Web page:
Ensuring that condition is met, however, is virtually impossible, she said.
“There’s really nothing we can do,” she said. “It’s up to the individual to follow the order.”
Chances are slim that law enforcement would seek a warrant to search a person’s home for a gun, said Geiser, the former head of the county attorney’s criminal division. A search warrant requires probable cause, and judges that issue orders prohibiting a person from possessing a gun rarely even ask if the defendant does, in fact, have guns, she said.
When it comes to protective orders related to domestic violence, which often come with a mandate that the perpetrator give up any guns, there is a system: the Jefferson County Sheriff is tasked with confiscating and keeping prohibited firearms.
Carl Yates, a spokesperson for the Jefferson County Sheriff, said the agency serves about 7,500 protective orders annually, and has more than 3,000 confiscated weapons in the agency’s property room “at any given time.” But the sheriff’s department is not tasked with serving judges’ orders that specifically mandate defendants relinquish firearms.
On rare occasions, Yates said a protective order will list certain guns that should be seized. Other times, a sheriff deputy might see a gun while delivering the protective order. But, he emphasized that sheriff deputies don’t search for guns. And that means it is up to the individual to voluntarily surrender their guns, he said.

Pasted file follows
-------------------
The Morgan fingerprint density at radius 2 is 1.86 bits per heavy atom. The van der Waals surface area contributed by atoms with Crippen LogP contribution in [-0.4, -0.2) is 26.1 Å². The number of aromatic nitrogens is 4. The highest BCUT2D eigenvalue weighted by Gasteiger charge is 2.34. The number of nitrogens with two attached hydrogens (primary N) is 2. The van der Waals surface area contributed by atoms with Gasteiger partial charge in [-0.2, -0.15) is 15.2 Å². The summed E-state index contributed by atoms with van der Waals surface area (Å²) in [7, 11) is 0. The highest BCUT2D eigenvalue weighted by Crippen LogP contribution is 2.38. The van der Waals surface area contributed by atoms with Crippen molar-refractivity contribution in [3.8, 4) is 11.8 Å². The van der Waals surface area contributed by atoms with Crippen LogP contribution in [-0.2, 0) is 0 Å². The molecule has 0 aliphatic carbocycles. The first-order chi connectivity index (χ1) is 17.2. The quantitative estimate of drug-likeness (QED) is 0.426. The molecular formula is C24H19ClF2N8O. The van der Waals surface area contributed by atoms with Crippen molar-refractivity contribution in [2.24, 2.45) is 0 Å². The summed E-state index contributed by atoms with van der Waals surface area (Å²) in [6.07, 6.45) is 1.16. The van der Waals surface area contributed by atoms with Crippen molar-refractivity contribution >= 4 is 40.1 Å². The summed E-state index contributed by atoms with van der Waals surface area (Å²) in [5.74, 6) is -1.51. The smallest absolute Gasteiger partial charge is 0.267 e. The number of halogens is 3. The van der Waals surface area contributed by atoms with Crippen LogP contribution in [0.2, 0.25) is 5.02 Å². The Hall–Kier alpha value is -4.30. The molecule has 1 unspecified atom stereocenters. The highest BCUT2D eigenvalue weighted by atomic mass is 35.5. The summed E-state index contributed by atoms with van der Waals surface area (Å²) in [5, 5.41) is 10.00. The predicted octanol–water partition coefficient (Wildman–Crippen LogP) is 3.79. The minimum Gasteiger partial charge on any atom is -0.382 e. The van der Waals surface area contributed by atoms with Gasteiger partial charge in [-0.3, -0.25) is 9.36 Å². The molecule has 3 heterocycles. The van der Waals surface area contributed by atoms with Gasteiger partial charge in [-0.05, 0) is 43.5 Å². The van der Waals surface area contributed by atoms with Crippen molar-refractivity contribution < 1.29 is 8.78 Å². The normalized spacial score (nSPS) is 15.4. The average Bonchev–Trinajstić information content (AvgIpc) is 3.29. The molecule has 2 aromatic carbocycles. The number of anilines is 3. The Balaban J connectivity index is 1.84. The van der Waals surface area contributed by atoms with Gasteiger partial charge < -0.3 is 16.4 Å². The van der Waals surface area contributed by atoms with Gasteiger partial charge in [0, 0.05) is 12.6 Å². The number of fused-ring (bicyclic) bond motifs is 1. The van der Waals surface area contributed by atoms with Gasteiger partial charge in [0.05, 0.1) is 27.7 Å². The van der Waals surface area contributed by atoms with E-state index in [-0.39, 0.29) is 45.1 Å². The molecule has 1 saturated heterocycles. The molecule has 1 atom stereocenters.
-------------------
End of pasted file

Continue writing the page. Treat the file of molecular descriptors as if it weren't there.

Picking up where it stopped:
“We actually never know if we have all of them or not,” he said.
What’s left unknown is most concerning when victims are at risk — oftentimes in domestic violence cases, said Geiser. In such cases, and other cases where the threat of violence seems imminent, prosecutors will often ask a judge to keep a defendant in jail. If that doesn’t happen, prosecutors will seek an order prohibiting the possession of guns.
But, the court order is no guarantee.
“No one knows there is another gun, until we know,” she said.
Hankison was fired from the Louisville Metro Police Department in June. Shortly after that, the department’s public integrity unit “collected his one loaner weapon” that Hankison was issued after his service weapon was collected as evidence following the death of Breonna Taylor, said Lamont Washington, an LMPD spokesperson.
As for his other guns, Washington said on October 6 — a week after Hankison’s arraignment — that the Jefferson County Sheriff, or the Kentucky Attorney General, would be responsible for the confiscation and collection of those.